Delmon YoungJames Schmehl has an article up on Mlive in which Delmon Young is quoted as saying he “wouldn’t prefer” being named the season’s full time DH. My first reaction to the piece was to write a personal letter to Mr. Young telling him, in no uncertain terms, that no one particularly cares how he feels about the situation. But his points about DH-ing being mentally tough to adjust to are probably fair (or, at least, mildly understandable). Young says:

“[Adam Dunn] wasn’t used to it last year and struggled because all your concentration is on hitting -- it makes it really tough… When you go out on the field, you stay in a better rhythm.”

This isn’t the first time we’ve heard a player speak of the difficulties designated hitters face, and it’s been shown numerous times that hitters typically hit a bit worse as a DH than when they’re in the field (not Dunn worse, but still noticeably so). I’ve been harping on using Young as the DH, but I know I don’t give the mental aspect of the game enough thought. Dave Dombrowski was quoted later in the same article talking about the team’s plan to use the DH spot:

When we talk about who is going to be the designated hitter, it’s whoever Jim Leyland deems the DH for that particular day… It could be Delmon, it could be Brennan Boesch. It could be Miguel (Cabrera) and it could be Prince (Fielder).”

"The list goes on, Dombrowski said. Alex Avila, Jhonny Peralta and Ryan Raburn will all be considered DH candidates, too."




The idea of using the DH spot to give guys a “day off” isn’t a bad one, but I think it should be the exception, and not the rule. The Tigers will have more than their fair share of terrible fielders, and the DH spot could (and should) be used to hide them as much as possible. The DH rotation should look much more like a three man rotation, and not a seven or eight man platoon. Roughly speaking, 50 games apiece for Young, Cabrera, and Fielder probably wouldn’t be unfair to anyone.

But the DH platoon could also be used to maximize the effectiveness of the team’s bench players. It would make a ton of sense to DH either Fielder or Cabrera (nearly) every time a left handed pitcher is on the mound to allow Brandon Inge to slide in at third base. Inge is no longer Gold Glove caliber in the field, but he’s no worse than average at the position (and certainly better than Miguel). Brandon has been a lefty killer at the plate in his career, with an OPS of .800 versus southpaws. Even in the disaster that was his 2011 season, The Notorious One still managed a non-terrible OPS of .717 (with an OBP of .339!). That’s still a useful glove-bat combination when inserted in the right spots.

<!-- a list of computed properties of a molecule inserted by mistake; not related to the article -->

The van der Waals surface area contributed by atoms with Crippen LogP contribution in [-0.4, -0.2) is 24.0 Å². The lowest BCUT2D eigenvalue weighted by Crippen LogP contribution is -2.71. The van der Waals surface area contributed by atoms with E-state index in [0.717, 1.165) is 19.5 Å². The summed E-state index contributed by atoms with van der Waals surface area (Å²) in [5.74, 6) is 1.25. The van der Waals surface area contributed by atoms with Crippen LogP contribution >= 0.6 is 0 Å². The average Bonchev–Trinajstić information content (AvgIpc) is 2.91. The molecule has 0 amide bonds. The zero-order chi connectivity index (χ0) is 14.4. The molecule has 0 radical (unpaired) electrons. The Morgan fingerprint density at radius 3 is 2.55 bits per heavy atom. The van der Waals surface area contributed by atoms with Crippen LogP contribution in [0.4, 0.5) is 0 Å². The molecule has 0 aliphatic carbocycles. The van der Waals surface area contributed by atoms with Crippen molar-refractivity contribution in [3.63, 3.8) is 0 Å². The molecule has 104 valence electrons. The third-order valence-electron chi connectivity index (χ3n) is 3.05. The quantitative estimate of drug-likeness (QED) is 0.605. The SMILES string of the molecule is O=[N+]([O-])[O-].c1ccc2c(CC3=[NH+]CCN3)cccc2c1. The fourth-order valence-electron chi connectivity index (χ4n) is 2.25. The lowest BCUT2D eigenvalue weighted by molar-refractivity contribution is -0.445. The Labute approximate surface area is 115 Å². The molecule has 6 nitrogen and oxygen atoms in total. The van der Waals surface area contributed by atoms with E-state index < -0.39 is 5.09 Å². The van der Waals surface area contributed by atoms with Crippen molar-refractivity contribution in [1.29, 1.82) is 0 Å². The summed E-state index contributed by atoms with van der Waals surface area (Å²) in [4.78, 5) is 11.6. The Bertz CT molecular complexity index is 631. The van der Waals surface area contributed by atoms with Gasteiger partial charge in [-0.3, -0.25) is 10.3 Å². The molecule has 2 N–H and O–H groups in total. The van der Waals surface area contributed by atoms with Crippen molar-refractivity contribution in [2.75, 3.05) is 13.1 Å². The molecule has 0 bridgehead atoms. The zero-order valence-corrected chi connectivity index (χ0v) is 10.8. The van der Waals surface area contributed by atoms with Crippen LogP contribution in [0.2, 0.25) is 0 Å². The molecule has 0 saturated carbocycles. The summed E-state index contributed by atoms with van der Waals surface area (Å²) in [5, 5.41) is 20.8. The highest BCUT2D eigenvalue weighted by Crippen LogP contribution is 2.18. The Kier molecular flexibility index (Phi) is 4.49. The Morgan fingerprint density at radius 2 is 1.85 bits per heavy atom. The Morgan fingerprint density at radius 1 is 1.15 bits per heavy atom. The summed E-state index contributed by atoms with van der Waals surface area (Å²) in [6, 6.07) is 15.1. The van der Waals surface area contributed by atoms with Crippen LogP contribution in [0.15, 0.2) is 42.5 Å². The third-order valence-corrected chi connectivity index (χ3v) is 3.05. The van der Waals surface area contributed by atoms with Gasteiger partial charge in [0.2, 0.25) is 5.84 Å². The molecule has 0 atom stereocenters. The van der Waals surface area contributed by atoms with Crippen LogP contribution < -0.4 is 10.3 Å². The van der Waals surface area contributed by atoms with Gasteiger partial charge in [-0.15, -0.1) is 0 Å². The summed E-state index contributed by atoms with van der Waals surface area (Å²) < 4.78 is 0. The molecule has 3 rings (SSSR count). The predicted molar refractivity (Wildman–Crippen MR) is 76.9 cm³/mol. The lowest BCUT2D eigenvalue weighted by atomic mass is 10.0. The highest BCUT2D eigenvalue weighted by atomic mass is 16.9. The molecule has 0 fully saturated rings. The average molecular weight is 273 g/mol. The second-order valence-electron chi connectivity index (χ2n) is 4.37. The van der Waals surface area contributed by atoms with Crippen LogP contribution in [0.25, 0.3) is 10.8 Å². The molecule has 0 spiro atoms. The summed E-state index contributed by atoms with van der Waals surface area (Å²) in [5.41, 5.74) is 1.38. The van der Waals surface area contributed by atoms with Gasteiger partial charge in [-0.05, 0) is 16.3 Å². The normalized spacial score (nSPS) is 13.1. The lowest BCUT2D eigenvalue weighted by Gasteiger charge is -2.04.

Versus right handed pitchers, it still makes the most sense to DH Delmon Young on most days. That would open up the opportunity for Andy Dirks and Ryan Raburn, both vastly better fielders than Young, to get some time in the outfield. Statistically speaking, it’s probably sub-optimal to DH anyone else against righties, but (at the risk of over emphasizing the mental aspect) I’m not opposed to a scattering of these games so long as it’s keeping everyone on the team “mentally sharp”.

I just want to see Leyland be smart about the whole thing. There are some pretty obvious no-no’s that should be avoided. Don’t use Raburn or Boesch as the DH with Young in the outfield more than just a couple of times in the season. Don’t DH for Prince or Miguel to put Brandon Inge in the game against right handed pitching with any regularity. And don’t hesitate to force Delmon into DH role (he’s nothing close to a superstar, so don’t treat him like one).

And when it comes down to it, the Tigers shouldn’t have much of a problem winning the division, so the nitty gritty of the every day lineup construction won’t matter much in that respect. But come playoff time, we’ll need to always use the optimal lineups (which will likely mean lots and lots of DH-ing for Delmon).

Matt Snyder is the editor of The Tigers Den. He can be reached on Twitter @snyder_matthew.